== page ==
Salton Sea ecosystem restoration plan released

May 29, 2007
Secretary for Resources Mike Chrisman today delivered the Salton Sea Ecosystem Restoration Preferred Alternative to the Legislature, an historic strategy to revitalize California's largest lake. The Preferred Alternative, required by law, is an $8.9 billion recovery plan that sets in motion a 75-year vision for Salton Sea restoration. Release of the document, nearly three years in the making, followed the work of a 32-member stakeholder advisory panel that represented diverse interests across...

• Secretary for resources Mike Chrisman sends $8.9 billion Salton Sea Recovery Plan to the Legislature, launches historic 75-year vision for California's largest lake

SACRAMENTO, CA, May 25, 2007 -- Secretary for Resources Mike Chrisman today delivered the Salton Sea Ecosystem Restoration Preferred Alternative to the Legislature, an historic strategy to revitalize California's largest lake. The Preferred Alternative, required by law, is an $8.9 billion recovery plan that sets in motion a 75-year vision for Salton Sea restoration. Release of the document, nearly three years in the making, followed the work of a 32-member stakeholder advisory panel that represented diverse interests across the state and in and around the Salton Sea region.

"The Preferred Alternative I've sent to the Legislature today represents a starting point for Salton Sea restoration that is adaptable, flexible, sustainable, and functions under a wide variety of conditions that may arise over the course of the next 75 years," Chrisman said. "The vision we are articulating today that includes broad agreement on early start habitat activity and a five year action plan, provides a sound starting point from which restoration of this important ecosystem can begin."

The release of the Preferred Alternative is the culmination of dozens of workshops, public meetings and nearly three years of intensive scientific study. The Preferred Alternative includes agricultural, recreational and economic issues with the flexibility to address changing conditions at the sea. The aim is to improve air quality, water quality, habitat and the overall ecosystem of the Salton Sea.

"Developing the Preferred Alternative has been an open and inclusive process and it has engaged a vast number of stakeholders and the public," Chrisman said. "This process was designed to bring all interested groups together in order to work collectively toward restoring this ecologically significant body of water. While we may not all agree today on every aspect of this plan, it does not preclude any idea from being part of an eventual Salton Sea restoration along this 75-year road," he added.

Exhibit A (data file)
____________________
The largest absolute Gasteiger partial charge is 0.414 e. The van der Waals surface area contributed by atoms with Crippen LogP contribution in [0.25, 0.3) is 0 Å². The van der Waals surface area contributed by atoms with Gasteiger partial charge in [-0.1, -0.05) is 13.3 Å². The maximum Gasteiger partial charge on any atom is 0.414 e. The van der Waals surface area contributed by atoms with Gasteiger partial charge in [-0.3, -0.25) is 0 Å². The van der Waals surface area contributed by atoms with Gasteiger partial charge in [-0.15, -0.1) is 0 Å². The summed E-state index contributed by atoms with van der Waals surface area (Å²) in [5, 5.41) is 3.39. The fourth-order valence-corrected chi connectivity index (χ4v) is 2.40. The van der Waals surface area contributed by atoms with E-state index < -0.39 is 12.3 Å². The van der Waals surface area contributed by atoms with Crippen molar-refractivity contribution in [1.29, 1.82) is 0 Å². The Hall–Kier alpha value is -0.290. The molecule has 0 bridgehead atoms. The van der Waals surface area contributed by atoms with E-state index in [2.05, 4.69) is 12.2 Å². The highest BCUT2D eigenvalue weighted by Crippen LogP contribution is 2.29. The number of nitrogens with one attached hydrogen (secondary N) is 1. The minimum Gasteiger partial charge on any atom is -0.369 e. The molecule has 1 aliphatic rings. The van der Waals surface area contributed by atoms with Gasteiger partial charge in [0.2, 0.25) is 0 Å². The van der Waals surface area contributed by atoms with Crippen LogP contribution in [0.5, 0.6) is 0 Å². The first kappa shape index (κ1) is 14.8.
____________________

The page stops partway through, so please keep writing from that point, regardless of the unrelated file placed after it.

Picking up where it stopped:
Preferred Alternative 2
The release today of the Preferred Alternative follows two months of additional input from stakeholders following Secretary Chrisman's March 27 release of a Draft Preferred Alternative.

"We wanted to do everything we could within reason, both from a scientific base and fiscally responsible perspective, to incorporate the interests of the stakeholders," Chrisman said. "Not everyone was going to get everything they wanted, but all the groups involved have a gained a significant stake in this process so we may continue forward in our shared vision to save the sea."

The process to restore the Salton Sea began in 2003 with the Quantification Settlement Agreement to reduce southern California's dependence on Colorado River water. Under the terms of the agreement, inflows to the Salton Sea will be reduced, hastening its ecological degradation. To mitigate these effects, state legislation established a Salton Sea Advisory Committee to help guide the secretary for resources in developing the best restoration and mitigation plan possible in a process that will run until 2078.

The Salton Sea is located in Riverside and Imperial counties and is California's largest lake, 35 miles long and 15 miles wide. It was formed in 1905 after an accidental levee break from the Colorado River allowed water to fill a deep desert basin. Birds and other wildlife flourished in the newly formed habitat, and came to depend on it as other wetlands quickly disappeared. The sea has gradually become less hospitable as salts that flow into the basin and dissolve have no natural outlet. The sea is 30 percent more saline than the ocean, creating a hostile habitat for wildlife and very poor air and water quality.

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